“We need input from the public, particularly those in the building industry, so we can be sure the proposed revisions are workable & effective,” Dr Smith says.

“This is part of wider government work to bring about greater efficiencies in the building industry, including investing in a single website to improve access to, and compliance with, building regulations. The new website is expected to be ready early next year.

“We are lifting our investment in New Zealand’s building standards. We are also ensuring they are more accessible for those in the building industry, with the development of the ministry’s new building code website.”

Link: MBIE consultation, Amending acceptable solutions & verification methods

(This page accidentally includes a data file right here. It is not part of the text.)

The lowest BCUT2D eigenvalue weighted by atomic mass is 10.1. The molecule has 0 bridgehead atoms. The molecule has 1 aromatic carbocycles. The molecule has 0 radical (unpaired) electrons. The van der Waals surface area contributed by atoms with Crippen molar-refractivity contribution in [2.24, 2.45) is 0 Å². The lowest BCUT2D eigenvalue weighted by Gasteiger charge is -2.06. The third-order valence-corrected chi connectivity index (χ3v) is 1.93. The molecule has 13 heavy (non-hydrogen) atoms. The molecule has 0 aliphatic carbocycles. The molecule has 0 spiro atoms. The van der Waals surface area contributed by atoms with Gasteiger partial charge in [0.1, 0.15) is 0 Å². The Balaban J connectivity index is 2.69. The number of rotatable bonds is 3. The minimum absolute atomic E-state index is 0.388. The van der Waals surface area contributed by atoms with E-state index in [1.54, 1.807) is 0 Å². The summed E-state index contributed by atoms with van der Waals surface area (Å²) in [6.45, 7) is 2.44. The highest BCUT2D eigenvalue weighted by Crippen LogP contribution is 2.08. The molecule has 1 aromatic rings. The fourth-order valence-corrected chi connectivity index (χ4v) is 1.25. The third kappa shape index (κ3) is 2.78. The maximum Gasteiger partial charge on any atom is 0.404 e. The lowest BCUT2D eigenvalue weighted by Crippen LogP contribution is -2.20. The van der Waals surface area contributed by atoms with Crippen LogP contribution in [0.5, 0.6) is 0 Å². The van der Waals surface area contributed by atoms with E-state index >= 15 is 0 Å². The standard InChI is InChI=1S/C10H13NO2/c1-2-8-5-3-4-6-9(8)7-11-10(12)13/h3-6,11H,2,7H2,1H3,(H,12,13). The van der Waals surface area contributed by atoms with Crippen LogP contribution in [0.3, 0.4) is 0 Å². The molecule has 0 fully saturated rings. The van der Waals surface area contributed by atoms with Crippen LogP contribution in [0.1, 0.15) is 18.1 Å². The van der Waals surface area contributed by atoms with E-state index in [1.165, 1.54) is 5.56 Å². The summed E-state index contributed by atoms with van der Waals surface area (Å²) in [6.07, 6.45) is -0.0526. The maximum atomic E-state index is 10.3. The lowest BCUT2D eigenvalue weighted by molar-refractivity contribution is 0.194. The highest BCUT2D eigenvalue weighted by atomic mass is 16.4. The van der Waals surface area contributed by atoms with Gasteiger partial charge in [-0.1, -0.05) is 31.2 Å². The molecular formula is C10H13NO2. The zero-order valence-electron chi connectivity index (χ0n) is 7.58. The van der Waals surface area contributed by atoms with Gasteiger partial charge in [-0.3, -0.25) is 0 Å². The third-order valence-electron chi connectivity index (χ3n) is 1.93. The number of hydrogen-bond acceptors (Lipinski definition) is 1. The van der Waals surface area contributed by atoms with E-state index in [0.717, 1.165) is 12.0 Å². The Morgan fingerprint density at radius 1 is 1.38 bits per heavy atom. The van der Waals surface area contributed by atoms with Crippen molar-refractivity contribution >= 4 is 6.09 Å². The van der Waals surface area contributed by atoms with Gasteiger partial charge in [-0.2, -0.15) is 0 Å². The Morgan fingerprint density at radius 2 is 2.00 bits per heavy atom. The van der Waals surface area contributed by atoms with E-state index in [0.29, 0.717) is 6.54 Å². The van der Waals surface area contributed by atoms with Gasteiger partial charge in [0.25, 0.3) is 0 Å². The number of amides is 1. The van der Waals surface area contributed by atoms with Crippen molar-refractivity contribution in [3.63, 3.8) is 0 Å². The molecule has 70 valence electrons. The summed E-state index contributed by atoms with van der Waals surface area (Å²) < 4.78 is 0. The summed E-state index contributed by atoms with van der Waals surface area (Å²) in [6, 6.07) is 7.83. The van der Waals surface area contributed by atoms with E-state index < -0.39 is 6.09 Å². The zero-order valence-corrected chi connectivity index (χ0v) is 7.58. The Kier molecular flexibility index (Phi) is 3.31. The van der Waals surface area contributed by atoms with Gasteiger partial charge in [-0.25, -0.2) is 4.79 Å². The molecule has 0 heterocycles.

Attribution: Ministry & ministerial releases.

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Jennian executive pushes for WOF extensions

Published 17 October 2014
Jennian Homes Ltd business development manager Dave Wilson issued 2 challenges today: First, he said homeowners should have to upgrade their house to the current building code before being able to sell. Second, he said the Government should extend its warrant of fitness trial on state housing rentals to all New Zealand homes, again preventing compliance before sale.

Mr Wilson, Jennian’s Tauranga-based business development manager for 6 years, said: “Jennian has nothing to gain or profit from this. We see it as our social responsibility to drive any initiative that will result in New Zealanders living in safer, healthier homes.